Reading this book again was like visiting a dear old friend who was as wonderful as I remembered. Picking this up 15+ years after I first encountered this as in elementary school, I am struck by how well the book has held up after all this time. Some history books written for children are obviously geared towards children. I read about how Lincoln grew up, going to school when he could (a winter here, a few weeks there), how his family constantly moved, his obsession with books that “doesn’t seem natural. “I follow Lincoln as he suffers through numerous business failures, makes up for it with unflappable work ethic, and through studying works his way up to becoming a surveyor and later lawyer.
Just as Lincoln ascends to the state Legislature, the place where he spent his early adulthood begins to decline, quickly becoming as ghost town. Numerous conflicts break out, and Lincoln is always involved, from being part of the local militia to fend off an invasion by Native Americans (surviving plenty of mosquitoes), to protesting the Mexican-American War, and eventually leading the Civil War. A short section departs from the book and weaves in the situation and perception of slavery and its spread. Far from the haigographied, impeccable figure, known by his peerless oration and famous beard, Freedman reminded me that Lincoln was very human.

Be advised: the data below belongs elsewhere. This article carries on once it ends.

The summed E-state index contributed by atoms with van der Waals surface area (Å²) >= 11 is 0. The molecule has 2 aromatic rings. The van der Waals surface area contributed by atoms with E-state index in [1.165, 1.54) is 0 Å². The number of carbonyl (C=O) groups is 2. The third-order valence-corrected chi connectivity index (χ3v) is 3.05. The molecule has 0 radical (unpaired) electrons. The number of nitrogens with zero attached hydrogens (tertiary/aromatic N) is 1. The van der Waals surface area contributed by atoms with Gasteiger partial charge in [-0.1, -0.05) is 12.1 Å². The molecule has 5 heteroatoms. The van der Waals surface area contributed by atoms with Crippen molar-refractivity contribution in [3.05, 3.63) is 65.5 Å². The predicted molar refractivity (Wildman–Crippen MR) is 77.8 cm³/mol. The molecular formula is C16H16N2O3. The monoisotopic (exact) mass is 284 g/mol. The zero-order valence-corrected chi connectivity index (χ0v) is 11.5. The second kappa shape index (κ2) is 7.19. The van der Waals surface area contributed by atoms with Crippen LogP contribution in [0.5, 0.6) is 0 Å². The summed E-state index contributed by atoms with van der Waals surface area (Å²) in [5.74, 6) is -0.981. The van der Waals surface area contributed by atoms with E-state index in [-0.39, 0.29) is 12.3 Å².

I didn’t) opens the way for slavery to expand, shaking Lincoln out of his self-imposed political exile and into the Lincoln-Douglas debates, whose format is used by forensics teams everywhere. He battles crippling depression and has to deal with the number of close relatives and friends that drop dead around him, from his sister and mother, to a business partner whose debt Lincoln made good over 15 years, to Lincoln’s classic rival Stephen Douglas, and even to his own son. Rather than the clean and antiseptic view expected of war in a children’s book, it begins with Lincoln’s inauguration, with Washington being placed on full military alert, complete with snipers lining the rooftops and a battery of howitzers overlooking the unfinished Capitol building.